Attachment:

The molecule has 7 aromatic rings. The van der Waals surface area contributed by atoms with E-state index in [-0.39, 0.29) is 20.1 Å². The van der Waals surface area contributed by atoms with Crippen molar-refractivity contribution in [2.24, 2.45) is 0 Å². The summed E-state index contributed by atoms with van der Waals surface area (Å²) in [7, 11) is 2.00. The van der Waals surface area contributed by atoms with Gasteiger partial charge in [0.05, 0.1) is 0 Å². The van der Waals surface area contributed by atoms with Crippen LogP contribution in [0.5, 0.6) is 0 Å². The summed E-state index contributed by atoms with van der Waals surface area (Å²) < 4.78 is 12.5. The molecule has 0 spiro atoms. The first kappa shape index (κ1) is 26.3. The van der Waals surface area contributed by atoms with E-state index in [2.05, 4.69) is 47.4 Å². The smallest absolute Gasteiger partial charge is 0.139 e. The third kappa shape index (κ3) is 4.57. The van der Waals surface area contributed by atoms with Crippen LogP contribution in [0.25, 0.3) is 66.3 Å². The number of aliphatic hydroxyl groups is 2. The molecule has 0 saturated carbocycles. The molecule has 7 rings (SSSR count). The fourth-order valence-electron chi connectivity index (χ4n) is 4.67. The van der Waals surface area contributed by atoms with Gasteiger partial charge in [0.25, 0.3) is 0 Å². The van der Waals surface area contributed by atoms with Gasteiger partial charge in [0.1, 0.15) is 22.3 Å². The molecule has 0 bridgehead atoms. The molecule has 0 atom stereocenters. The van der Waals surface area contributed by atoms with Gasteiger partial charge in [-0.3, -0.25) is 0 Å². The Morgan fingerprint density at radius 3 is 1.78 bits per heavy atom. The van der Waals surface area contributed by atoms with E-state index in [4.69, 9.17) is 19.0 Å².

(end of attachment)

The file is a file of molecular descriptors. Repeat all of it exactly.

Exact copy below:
The molecule has 7 aromatic rings. The van der Waals surface area contributed by atoms with E-state index in [-0.39, 0.29) is 20.1 Å². The van der Waals surface area contributed by atoms with Crippen molar-refractivity contribution in [2.24, 2.45) is 0 Å². The summed E-state index contributed by atoms with van der Waals surface area (Å²) in [7, 11) is 2.00. The van der Waals surface area contributed by atoms with Gasteiger partial charge in [0.05, 0.1) is 0 Å². The van der Waals surface area contributed by atoms with Crippen LogP contribution in [0.5, 0.6) is 0 Å². The summed E-state index contributed by atoms with van der Waals surface area (Å²) < 4.78 is 12.5. The molecule has 0 spiro atoms. The first kappa shape index (κ1) is 26.3. The van der Waals surface area contributed by atoms with E-state index in [2.05, 4.69) is 47.4 Å². The smallest absolute Gasteiger partial charge is 0.139 e. The third kappa shape index (κ3) is 4.57. The van der Waals surface area contributed by atoms with Crippen LogP contribution in [0.25, 0.3) is 66.3 Å². The number of aliphatic hydroxyl groups is 2. The molecule has 0 saturated carbocycles. The molecule has 7 rings (SSSR count). The fourth-order valence-electron chi connectivity index (χ4n) is 4.67. The van der Waals surface area contributed by atoms with Gasteiger partial charge in [0.25, 0.3) is 0 Å². The van der Waals surface area contributed by atoms with Gasteiger partial charge in [0.1, 0.15) is 22.3 Å². The molecule has 0 bridgehead atoms. The molecule has 0 atom stereocenters. The van der Waals surface area contributed by atoms with Gasteiger partial charge in [-0.3, -0.25) is 0 Å². The Morgan fingerprint density at radius 3 is 1.78 bits per heavy atom. The van der Waals surface area contributed by atoms with E-state index in [4.69, 9.17) is 19.0 Å².